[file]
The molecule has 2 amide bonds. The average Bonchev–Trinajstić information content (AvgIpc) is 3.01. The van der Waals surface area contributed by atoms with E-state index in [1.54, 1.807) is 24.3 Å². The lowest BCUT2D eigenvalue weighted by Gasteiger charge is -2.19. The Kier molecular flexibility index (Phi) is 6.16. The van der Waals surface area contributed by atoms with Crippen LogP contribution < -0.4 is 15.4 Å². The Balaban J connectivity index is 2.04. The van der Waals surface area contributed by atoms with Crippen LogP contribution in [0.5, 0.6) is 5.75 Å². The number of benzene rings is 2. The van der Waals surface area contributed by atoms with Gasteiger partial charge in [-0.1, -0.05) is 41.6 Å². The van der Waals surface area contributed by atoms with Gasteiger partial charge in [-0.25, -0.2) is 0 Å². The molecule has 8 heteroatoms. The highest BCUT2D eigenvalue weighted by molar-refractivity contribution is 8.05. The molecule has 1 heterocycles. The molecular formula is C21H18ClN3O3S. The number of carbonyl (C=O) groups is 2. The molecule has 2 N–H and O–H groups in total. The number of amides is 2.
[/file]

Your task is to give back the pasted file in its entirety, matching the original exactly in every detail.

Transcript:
The molecule has 2 amide bonds. The average Bonchev–Trinajstić information content (AvgIpc) is 3.01. The van der Waals surface area contributed by atoms with E-state index in [1.54, 1.807) is 24.3 Å². The lowest BCUT2D eigenvalue weighted by Gasteiger charge is -2.19. The Kier molecular flexibility index (Phi) is 6.16. The van der Waals surface area contributed by atoms with Crippen LogP contribution < -0.4 is 15.4 Å². The Balaban J connectivity index is 2.04. The van der Waals surface area contributed by atoms with Crippen LogP contribution in [0.5, 0.6) is 5.75 Å². The number of benzene rings is 2. The van der Waals surface area contributed by atoms with Gasteiger partial charge in [-0.1, -0.05) is 41.6 Å². The van der Waals surface area contributed by atoms with Gasteiger partial charge in [-0.25, -0.2) is 0 Å². The molecule has 8 heteroatoms. The highest BCUT2D eigenvalue weighted by molar-refractivity contribution is 8.05. The molecule has 1 heterocycles. The molecular formula is C21H18ClN3O3S. The number of carbonyl (C=O) groups is 2. The molecule has 2 N–H and O–H groups in total. The number of amides is 2.